Students are a factor. Schools are like sports teams in that their being better or worse depends on everyone involved. If you swapped the players from the worst school team with the best, that would be like swapping the best school’s students for the worst school’s.

        On major flaw with putting the burden of education solely on the teachers is that it fails to consider who the teachers have to work with. This is like putting everything on a coach.

        • WTP said, on July 17, 2013 at 2:59 pm

          Those schools also have coaches. You swap out the coaches and things change also. Though it should be noted that coaches who were “great” in one environment often fail to achieve equal success in another. Think. BTW, I take it you don’t comprehend much of what goes on in major college sports. Much is put on the coach. Teams fail to perform, the coach is let go much faster than the players.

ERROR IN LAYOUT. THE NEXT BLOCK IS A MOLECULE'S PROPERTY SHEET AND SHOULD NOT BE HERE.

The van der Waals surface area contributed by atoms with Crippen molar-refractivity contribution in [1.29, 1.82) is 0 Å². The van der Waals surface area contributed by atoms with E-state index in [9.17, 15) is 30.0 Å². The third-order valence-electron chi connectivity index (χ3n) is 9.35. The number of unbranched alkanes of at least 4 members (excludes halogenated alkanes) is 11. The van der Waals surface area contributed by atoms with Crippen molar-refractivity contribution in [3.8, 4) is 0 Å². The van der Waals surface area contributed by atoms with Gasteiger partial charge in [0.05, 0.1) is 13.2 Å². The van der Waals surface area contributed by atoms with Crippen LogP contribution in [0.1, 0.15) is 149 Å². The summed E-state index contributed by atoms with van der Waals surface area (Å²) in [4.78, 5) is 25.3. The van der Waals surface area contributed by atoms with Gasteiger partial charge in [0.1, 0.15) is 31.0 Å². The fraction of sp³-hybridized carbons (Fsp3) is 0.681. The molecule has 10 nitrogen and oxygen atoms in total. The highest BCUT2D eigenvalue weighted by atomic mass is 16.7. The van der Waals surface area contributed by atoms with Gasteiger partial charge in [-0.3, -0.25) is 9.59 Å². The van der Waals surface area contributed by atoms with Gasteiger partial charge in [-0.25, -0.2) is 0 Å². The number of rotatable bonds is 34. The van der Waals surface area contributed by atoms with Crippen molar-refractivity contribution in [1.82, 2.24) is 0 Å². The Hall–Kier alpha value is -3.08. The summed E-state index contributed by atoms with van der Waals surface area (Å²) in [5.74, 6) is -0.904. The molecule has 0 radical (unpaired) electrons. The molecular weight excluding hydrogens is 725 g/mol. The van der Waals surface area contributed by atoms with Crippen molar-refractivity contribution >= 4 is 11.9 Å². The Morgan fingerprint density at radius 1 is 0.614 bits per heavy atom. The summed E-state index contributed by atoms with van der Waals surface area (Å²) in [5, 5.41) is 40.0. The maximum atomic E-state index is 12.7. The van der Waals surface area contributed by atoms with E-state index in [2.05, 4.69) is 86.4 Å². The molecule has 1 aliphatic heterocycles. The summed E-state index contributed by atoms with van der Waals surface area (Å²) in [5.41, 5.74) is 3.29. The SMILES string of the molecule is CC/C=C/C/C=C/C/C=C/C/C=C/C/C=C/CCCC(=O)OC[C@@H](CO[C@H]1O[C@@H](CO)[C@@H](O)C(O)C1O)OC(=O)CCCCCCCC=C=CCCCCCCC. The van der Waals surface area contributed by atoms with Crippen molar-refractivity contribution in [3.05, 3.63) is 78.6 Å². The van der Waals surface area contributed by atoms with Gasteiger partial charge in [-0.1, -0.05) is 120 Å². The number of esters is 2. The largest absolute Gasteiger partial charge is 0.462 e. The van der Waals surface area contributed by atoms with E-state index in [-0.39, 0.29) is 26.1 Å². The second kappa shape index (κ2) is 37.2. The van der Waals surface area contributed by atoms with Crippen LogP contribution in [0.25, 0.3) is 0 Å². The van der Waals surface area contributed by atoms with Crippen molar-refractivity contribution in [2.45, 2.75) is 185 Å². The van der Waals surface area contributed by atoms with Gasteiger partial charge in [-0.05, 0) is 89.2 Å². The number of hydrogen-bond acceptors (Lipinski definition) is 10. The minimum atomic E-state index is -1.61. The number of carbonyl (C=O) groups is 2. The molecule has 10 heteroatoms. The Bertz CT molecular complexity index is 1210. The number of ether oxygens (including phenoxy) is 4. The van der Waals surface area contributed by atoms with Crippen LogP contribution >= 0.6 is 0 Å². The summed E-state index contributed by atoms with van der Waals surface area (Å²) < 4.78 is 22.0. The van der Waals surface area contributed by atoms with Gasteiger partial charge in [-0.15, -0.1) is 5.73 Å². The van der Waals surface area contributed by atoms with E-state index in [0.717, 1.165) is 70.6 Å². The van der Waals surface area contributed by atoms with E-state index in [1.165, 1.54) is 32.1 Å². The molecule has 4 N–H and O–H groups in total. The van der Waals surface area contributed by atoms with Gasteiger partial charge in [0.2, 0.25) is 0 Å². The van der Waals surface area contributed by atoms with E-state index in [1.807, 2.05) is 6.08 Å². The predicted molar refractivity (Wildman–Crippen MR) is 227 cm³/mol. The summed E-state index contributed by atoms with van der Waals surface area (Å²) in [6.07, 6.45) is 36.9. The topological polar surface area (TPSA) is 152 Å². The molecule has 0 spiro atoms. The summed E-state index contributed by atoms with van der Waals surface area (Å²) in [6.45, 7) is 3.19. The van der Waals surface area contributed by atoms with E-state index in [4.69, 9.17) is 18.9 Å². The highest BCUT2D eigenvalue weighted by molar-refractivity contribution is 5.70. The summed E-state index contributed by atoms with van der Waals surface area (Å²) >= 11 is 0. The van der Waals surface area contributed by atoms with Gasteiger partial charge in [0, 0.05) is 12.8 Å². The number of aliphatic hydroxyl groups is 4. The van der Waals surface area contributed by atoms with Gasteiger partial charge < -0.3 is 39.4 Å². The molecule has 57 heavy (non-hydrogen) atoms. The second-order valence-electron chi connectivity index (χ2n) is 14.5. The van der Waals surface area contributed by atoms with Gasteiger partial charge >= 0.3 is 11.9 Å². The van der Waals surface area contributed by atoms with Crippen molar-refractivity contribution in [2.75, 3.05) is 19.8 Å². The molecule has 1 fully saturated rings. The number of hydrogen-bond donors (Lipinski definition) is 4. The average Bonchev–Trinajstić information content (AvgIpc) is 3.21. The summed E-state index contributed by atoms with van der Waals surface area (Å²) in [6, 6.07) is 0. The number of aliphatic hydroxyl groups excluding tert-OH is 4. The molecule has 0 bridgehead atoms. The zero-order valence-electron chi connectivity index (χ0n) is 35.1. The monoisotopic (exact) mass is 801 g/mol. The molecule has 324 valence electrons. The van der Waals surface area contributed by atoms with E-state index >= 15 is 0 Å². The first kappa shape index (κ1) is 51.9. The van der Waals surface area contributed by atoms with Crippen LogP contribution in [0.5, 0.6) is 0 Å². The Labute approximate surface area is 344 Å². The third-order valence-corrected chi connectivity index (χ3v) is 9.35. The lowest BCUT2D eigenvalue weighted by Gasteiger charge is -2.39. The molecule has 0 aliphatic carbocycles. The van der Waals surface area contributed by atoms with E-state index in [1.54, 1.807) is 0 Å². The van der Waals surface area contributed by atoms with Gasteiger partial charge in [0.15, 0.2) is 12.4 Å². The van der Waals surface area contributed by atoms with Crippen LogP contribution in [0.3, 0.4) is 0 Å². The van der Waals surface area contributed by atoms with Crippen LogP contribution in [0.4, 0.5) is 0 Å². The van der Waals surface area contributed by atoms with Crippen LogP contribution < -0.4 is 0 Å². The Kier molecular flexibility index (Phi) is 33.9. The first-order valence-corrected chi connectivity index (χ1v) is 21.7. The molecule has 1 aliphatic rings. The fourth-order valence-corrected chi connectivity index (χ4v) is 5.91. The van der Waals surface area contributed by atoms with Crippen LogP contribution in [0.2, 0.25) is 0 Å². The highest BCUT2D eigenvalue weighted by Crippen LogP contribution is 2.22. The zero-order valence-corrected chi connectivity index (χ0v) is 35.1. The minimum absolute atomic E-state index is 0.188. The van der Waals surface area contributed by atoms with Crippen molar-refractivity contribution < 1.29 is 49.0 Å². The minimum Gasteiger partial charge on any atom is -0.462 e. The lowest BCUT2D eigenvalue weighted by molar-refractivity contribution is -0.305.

• WTP said, on July 14, 2013 at 11:13 am

      A big factor in the failure of our education system is the failure of many, many educators to actually educate. To some extent we will always have this problem due to the old adage: Those who can, do…Those who can’t, teach. I think that higher education, even at the high school level, would be improved greatly if more educators had some significant work experience.

    • WTP said, on July 14, 2013 at 1:08 pm

      David Thompson makes this comment in regard to UK schooling: